Puerto Rico, the 51st State? (Puerto Rico, ¿un estado?)

Discussion in 'Politics, Religion, Social Issues' started by The Muffin Man, Aug 21, 2004.

  1. The Muffin Man macrumors regular

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    #1
    Puerto Rico could theoretically become a US state. Many people oppose this idea, but many also support it. I don't really understand why it should be either way, so please educate me by telling me your view and why.

    En teoría Puerto Rica se puede hacer un estado del EE.UU. Mucha gente oponen esta idea, pero mucha gente cree que debe pasar. En realidad no entiendo por qué debe ser en cualquier manera, pues por fa edúcame por decirme tu posición y tu razón.
     
  2. iLikeMyiMac macrumors 6502a

    iLikeMyiMac

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    #2
    I think 50 is a nice round number for states and if its not a state then we don't have to remake the flag. I'm kidding these are terrible reasons against statehood.
    Puerto Ricans have twice voted to determine their political status. In 1967, the outcome was Commonwealth 60%; statehood 39%; independence 1%. In 1993, Commonwealth dropped to 48.6%; statehood rose to 46.3%; independence polled 4.4%; and 0.6% of the ballots were blank or spoiled.

    Under the Commonwealth formula, residents of Puerto Rico lack voting representation in Congress and do not participate in presidential elections. As U.S. citizens, Puerto Ricans are subject to military service and most federal laws. Residents of the Commonwealth pay no federal income tax on locally generated earnings, but Puerto Rico government income-tax rates are set at a level that closely parallels federal-plus-state levies on the mainland. source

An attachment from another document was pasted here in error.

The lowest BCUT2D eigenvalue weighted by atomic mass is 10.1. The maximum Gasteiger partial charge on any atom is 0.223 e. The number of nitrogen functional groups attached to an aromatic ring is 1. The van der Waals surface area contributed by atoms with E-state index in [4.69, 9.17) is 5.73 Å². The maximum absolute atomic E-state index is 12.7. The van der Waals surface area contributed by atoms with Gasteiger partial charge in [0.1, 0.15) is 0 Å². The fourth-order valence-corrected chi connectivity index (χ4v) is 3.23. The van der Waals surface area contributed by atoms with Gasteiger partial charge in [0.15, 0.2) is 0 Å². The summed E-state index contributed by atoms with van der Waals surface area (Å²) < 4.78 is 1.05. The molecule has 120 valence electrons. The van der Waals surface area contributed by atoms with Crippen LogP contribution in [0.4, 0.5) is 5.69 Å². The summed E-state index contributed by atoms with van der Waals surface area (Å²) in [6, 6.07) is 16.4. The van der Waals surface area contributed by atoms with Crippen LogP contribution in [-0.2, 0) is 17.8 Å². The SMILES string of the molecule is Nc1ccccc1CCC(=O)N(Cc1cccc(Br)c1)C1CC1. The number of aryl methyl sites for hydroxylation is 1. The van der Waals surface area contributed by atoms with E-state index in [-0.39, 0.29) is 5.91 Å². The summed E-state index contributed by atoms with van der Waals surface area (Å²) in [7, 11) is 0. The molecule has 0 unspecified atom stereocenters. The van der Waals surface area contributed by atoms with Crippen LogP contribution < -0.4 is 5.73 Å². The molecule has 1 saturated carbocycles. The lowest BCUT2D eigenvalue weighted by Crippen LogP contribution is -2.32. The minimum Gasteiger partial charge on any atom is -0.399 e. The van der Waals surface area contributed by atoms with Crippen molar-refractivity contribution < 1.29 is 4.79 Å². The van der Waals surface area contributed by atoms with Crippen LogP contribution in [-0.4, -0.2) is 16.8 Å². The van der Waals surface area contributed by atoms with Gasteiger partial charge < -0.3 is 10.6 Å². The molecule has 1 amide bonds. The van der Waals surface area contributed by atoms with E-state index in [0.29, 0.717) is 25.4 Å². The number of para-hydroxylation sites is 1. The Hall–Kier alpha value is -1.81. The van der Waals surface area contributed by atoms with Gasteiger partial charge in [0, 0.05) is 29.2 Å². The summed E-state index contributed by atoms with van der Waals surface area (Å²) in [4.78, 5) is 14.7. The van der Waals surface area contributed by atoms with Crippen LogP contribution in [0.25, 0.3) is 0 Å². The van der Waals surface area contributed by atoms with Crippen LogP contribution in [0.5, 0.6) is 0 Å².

3. Neserk macrumors 6502a

    Neserk

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    #3
    I have no problem with Puerto Rico becoming a state or with staying a territory or deciding to become a soverign nation.
     
  4. bousozoku Moderator emeritus

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    It really needs to become a state or revert to being a country of its own. As a territory, it's a tax break for some large corporations such as Proctor & Gamble and nothing more.

    The trouble with making it a state is that the primary use of Spanish would have to go away. The U.S.A. already had a vote about languages over 100 years ago and English was the winner by one vote over German. While, the PRs I know speak great English, I can see a lot of others rejecting the loss of Spanish with some very strong words. Of course, here in Floriduh, our state-sanctioned language is English and yet, there is a high percentage of Spanish spoken.

    However, as a country, it would be in need of assistance a lot, I think. It has become dependent on the U.S.A. in many ways and if that support were withdrawn, PR would dwindle to nothingness and that would be a shame.
     
  5. The Muffin Man thread starter macrumors regular

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    #5
    Actually, the German losing by one vote is false. It's an urban legend. But I do understand the language issue, although wouldn't it work for official documents to be in English with Spanish next to (or under) it? And also for schools to preserve Spanish by making children learn it along with Spanish?
     
  6. macsrus macrumors 6502

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    #6
    I think the U.S. Should release them from being a territory....
    Either they vote to join as a State or get rid of them...
    End the colonialism
     
  7. mactastic macrumors 68040

    mactastic

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    #7